Parsing out Aretha Franklin’s influence on contemporary culture is a foolish task. Without her, nothing comes after.
From the canonical early Atlantic albums to the transcendent, humane gospel of “Amazing Grace,” to her subbing for Luciano Pavarotti at the Grammys in 1998 and bringing President Obama to tears, there’s no generation alive today that hasn’t had their lives, identity and history affected by Franklin’s music. But her vision feels especially trenchant and generous today, given the resurgence of overtly, radically black popular art and music.
Many remembrances of Franklin, who died today at age 76, will highlight her music’s unifying qualities, which are there in abundance. She is part of America’s shared cultural inheritance, a spring of joy and longing and aspiration that’s open to all and will never run dry.
But also remember that she publicly offered to pay the bail of political activist and professor Angela Davis in 1970 when it was a real risk to her career. She allied early with the Rev. Jesse Jackson and quietly financed the Rev. Martin Luther King Jr.’s activism when it represented not just a better vision of America but also a threat to its established social order.
“I’ve been locked up (for disturbing the peace in Detroit) and I know you got to disturb the peace when you can’t get no peace,” she told Jet magazine in 1970 regarding Davis, who was being held on suspicion of conspiracy, kidnapping and murder (she was acquitted in 1972). “Jail is hell to be in. I’m going to see her free if there is any justice in our courts, not because I believe in communism, but because she’s a Black woman and she wants freedom for Black people. I have the money; I got it from Black people… and I want to use it in ways that will help our people.”
An echo of that same message was, quite literally, on the Super Bowl field in 2016, when Beyoncé performed “Formation” during her half-time show amid a throng of dancers clad in berets similar to those worn by members of the Black Panthers, staring mainstream American culture in the face and daring it to confrontation. It was there onstage with Kendrick Lamar at the 2016 Grammys, where he performed from inside a jail cell with all the fire and righteousness that Franklin brought to her gospel music.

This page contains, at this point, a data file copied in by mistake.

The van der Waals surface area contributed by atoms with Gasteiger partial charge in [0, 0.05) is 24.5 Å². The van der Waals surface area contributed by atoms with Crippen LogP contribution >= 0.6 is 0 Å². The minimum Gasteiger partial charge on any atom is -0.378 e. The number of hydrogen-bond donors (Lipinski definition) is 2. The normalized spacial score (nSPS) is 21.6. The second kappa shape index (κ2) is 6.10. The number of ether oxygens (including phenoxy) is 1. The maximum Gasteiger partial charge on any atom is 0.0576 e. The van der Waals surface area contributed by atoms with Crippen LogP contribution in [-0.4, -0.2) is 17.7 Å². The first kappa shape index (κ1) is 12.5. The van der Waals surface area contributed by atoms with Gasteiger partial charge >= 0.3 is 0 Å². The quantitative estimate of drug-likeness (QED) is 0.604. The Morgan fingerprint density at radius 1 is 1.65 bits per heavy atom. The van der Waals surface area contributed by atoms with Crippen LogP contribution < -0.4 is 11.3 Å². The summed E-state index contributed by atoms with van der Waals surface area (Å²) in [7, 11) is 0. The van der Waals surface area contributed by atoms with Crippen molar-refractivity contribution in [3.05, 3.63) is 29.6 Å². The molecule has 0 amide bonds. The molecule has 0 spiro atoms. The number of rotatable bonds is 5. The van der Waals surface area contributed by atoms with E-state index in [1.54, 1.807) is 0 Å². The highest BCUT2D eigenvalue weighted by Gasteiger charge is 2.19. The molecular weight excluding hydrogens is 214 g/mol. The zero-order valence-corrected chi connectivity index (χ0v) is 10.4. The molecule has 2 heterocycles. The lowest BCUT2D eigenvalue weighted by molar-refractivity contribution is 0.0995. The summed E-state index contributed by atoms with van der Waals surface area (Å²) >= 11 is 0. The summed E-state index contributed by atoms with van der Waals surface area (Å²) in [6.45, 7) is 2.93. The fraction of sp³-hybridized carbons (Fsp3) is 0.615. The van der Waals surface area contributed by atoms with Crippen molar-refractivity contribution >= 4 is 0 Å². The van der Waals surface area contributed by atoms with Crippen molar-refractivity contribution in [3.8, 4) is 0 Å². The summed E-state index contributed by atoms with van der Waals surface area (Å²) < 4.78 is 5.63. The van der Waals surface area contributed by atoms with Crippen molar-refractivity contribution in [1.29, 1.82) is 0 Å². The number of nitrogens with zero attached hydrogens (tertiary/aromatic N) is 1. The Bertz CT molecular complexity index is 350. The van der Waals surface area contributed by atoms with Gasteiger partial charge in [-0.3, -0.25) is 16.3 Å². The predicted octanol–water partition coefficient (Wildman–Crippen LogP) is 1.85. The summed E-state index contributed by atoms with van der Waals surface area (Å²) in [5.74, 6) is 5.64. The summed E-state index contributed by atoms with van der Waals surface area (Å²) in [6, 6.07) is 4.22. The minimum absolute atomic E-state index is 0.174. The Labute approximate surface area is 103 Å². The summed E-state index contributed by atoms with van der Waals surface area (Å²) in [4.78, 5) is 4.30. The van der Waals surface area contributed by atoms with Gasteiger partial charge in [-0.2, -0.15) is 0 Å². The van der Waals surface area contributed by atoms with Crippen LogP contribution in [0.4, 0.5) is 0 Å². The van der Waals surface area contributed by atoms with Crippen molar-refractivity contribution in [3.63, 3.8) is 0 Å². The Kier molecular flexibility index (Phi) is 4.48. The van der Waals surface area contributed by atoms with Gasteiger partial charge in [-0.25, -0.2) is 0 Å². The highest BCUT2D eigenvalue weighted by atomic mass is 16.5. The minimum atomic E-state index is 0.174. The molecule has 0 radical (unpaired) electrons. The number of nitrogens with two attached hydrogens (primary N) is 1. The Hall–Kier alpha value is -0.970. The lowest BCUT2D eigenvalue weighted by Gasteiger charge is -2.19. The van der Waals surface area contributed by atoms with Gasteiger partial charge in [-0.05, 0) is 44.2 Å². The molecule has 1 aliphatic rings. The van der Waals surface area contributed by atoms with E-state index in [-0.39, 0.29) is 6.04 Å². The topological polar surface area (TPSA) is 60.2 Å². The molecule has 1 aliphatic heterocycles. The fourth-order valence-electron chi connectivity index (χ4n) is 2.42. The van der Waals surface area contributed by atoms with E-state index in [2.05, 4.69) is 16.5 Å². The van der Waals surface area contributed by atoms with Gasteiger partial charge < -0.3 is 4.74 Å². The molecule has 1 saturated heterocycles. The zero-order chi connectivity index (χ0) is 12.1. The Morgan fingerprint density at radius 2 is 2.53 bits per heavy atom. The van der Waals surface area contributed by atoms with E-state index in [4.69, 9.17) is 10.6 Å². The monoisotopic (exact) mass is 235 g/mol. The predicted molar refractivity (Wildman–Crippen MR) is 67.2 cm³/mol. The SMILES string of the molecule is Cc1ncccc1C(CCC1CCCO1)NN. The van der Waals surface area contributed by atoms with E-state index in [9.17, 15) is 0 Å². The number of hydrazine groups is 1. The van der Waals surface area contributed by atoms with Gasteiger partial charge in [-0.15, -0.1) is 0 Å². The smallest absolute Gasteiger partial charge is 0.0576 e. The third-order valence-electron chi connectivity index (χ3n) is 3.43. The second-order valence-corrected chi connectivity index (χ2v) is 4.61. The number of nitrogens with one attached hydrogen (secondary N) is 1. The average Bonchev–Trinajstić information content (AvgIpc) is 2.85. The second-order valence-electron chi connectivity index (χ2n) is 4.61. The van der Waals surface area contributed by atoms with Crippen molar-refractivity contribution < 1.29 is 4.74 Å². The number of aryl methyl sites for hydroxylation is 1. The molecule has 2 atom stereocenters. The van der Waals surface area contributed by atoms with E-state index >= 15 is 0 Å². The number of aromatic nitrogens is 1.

It was there when Chance the Rapper, Kanye West and Kirk Franklin reached heavenward with their celestial choir on “Ultralight Beam,” the north star of a moment in hip-hop when the genre’s top artists were in the midst of spiritual reckonings. It’s there every time Mary J. Blige and Lauryn Hill open a world of black women’s private pain — personal, political, everything in between — and turn it into gorgeous, groundbreaking, bloodletting song. It’s there in Alicia Keys’ virtuosic piano work, which springs directly from Aretha Franklin’s own instrumental genius.
Franklin’s voice is in every glass of “Lemonade” poured today.
It’s so important not to overlook that specific, lived experience and activism right now, as we try to lend some shape to the scope of Franklin’s accomplishments.
And yet, there is something here for everyone to take freely. If nothing else, start at the voice, which stands alone in American music and which turned every cover she touched into perhaps the definitive version of the song. There’s a reason that, at her 2011 Grammy tribute, artists as diverse as Jennifer Hudson, Florence Welch, Christina Aguilera, Yolanda Adams and Martina McBride took a crack at her catalog. There’s simply no genre, no vision of music, no way of living in the world that doesn’t bear her mark in one way or another.
Franklin passed through so many eras and aesthetics, so many pivotal moments in history, that nothing in music today is without her influence (and let’s be grateful for that). As America again reckons with some of its ugliest traits — bigotry, racism, the venality of its systems of oppression — Franklin can be, must be, a reminder of our better angels as a nation.